Choosing A CSA
I am an autumn/fall kind of gal. I get giddy about going cardigan shopping and love to see bright colourful leaves in red and orange. The season brings back so many good memories of playing carnival games at a fall fair with my family, enjoying homemade soup, and the crunching of fallen leaves beneath my feet.
This year is a little different. I’m still looking forward to all of those things, but it now represents the end of my Community Supported Agriculture (CSA) share. For a fee you can purchase a share in a CSA and receive fresh, local, and usually organic, produce for a period of time. Mine began in June, and is set to end in October. I’m not looking forward to the end of October.
Over the last few months I have taken my two-year-old to the “big farm”, as he calls it, once a week to pick up our share. He has helped me select what leafy greens we will use in our green juice, asks to carry the “keenees” (zucchini), and wants to eat the crunchy carrots when we get home. I'm going to miss this time with him. Sure we can do many of these same things at the grocery store over the winter, but I know he won’t run to put his shoes on when I tell him we are heading there instead of the farm.
This is the first year that I have participated in a CSA, but I know that it won’t be my last. It has helped me add new recipes to my kitchen toolbox and introduced new food and flavours. When I was searching for a CSA, the following helped me determine which one I wanted to support.
Delivery days/times or location pick up availability. I wanted to expose my son to getting our food from the farm, instead of it appearing at our door. You might prefer the delivery of great food . . . choose what works best for you.
List of produce and what is included in a share. Yes, I wanted to try new food, but I also wanted to ensure we would get some stuff we already knew we like.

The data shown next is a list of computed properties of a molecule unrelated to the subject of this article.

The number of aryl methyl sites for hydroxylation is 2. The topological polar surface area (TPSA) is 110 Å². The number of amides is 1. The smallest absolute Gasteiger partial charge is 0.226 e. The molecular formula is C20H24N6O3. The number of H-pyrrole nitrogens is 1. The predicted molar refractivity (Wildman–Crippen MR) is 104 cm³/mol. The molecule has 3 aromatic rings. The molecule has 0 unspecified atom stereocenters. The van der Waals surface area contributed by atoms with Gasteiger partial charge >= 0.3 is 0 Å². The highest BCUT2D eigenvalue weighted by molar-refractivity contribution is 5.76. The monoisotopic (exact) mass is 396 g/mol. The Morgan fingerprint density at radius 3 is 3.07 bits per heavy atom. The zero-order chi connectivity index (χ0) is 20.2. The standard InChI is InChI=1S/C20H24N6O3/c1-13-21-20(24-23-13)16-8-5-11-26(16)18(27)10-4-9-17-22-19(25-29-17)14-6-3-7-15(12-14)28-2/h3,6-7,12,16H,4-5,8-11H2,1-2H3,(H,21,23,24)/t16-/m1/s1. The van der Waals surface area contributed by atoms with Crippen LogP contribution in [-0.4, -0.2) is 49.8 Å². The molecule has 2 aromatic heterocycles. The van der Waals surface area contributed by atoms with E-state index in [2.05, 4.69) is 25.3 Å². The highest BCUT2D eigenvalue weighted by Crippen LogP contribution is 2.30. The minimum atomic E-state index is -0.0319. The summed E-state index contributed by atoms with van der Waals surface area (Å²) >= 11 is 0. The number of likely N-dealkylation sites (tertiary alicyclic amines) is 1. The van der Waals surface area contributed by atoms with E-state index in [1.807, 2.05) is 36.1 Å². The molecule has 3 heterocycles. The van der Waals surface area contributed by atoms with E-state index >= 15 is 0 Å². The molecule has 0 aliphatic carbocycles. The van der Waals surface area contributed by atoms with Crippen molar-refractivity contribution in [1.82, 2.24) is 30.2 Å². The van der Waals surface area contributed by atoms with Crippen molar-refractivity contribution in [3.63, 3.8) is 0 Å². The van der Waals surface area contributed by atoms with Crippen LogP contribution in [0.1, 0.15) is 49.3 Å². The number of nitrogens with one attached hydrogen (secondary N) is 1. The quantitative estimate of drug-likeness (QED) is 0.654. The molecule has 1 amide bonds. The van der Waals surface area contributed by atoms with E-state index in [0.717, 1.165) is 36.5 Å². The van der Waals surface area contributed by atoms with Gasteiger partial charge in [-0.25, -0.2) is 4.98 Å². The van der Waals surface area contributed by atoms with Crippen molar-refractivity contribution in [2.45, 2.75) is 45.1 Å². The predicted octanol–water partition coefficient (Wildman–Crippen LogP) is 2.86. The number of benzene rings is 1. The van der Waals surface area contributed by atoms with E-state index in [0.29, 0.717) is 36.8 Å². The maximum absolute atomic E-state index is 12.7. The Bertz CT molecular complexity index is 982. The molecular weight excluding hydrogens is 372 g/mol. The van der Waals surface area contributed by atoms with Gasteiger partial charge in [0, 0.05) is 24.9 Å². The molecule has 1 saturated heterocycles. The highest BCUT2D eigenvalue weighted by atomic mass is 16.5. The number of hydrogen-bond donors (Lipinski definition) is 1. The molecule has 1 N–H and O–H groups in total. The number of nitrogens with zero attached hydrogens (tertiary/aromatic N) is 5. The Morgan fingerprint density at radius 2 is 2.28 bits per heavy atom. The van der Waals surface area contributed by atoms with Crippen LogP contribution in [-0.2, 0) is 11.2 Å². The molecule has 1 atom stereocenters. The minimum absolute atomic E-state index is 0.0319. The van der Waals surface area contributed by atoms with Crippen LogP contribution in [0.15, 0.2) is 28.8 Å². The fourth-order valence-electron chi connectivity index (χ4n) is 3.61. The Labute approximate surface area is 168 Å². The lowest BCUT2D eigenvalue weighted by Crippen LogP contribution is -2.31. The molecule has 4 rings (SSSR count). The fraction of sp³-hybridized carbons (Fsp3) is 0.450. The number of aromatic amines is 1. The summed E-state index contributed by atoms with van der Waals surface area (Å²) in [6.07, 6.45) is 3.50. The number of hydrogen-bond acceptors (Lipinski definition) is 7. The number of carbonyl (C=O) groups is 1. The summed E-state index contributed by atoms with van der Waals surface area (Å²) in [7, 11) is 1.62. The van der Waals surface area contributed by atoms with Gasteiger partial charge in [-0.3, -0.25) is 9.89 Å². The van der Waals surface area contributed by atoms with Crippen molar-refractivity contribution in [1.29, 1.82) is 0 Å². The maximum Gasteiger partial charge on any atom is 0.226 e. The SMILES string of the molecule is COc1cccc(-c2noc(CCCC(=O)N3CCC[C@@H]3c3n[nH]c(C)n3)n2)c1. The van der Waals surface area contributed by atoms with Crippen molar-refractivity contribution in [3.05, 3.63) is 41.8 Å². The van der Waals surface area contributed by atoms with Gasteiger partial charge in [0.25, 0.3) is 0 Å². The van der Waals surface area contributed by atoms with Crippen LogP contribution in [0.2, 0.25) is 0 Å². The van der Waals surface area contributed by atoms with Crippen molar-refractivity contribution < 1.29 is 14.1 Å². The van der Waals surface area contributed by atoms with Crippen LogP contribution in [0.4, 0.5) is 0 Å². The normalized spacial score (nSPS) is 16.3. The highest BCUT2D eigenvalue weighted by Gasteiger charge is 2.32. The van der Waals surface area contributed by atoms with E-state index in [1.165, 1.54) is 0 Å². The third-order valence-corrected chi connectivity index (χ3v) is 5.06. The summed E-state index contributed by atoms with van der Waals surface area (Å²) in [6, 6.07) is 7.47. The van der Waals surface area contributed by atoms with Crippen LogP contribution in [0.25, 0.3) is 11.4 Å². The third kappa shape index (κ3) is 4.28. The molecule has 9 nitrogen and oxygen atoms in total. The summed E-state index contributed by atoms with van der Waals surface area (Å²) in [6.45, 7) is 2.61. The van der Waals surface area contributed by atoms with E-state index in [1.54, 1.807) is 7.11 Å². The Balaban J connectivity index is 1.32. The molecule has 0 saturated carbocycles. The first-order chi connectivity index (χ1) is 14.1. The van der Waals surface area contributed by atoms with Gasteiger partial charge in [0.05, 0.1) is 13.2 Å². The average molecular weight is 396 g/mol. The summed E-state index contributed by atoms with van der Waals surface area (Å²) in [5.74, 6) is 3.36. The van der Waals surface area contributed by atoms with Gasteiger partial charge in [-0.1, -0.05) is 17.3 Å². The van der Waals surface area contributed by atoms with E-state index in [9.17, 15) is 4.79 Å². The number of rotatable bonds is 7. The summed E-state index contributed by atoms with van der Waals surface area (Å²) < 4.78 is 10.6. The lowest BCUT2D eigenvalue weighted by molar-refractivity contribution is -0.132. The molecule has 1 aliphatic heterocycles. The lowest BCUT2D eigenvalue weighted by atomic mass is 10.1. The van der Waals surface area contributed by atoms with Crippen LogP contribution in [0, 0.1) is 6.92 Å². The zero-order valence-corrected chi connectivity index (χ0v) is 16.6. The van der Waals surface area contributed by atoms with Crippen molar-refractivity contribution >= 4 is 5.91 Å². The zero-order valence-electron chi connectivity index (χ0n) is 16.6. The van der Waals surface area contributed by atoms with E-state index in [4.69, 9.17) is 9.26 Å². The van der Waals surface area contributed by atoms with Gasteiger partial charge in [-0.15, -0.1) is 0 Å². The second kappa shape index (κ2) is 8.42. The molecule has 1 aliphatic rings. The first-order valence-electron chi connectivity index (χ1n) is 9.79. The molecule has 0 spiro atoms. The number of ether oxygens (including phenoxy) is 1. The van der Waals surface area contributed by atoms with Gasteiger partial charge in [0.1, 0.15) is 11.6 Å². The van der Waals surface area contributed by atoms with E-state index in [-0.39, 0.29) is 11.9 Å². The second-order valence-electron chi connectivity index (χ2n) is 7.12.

Additional items for sale such as eggs, meat, honey, flowers, herbs, etc. The convenience of being able to pick up more items on my shopping list was a huge sell, especially when these items are coming from other local producers.
Recipes offered/created by the farmers for veggies that are new. I never follow a recipe exactly, but having access to them helped me decide what to do with a new to me vegetable. Of course you could search for your own recipes, but it is a nice bonus to get my food and ideas on how to use and cook them from one source.
Work Trade. Can you work on the farm for more produce or for a reduced share price? I consider the offer of visiting the farm from time to time is an absolute must!
If you are in Ontario, Canada and looking to participate in a CSA, check out the Ontario CSA Directory to locate one in your area. Visit the farm’s website, if they have one, and see what they have to offer. Most farms will begin offering shares to purchase in the late winter or early spring so take this time to do some research into ones that you are interested so that you don’t miss out on the opportunity.
For my family and I, it has been an awesome adventure that has led to some wonderful memories, great food, and a little sadness because it will come to an end during my favourite season. I can’t wait to see what my CSA will bring my way next year.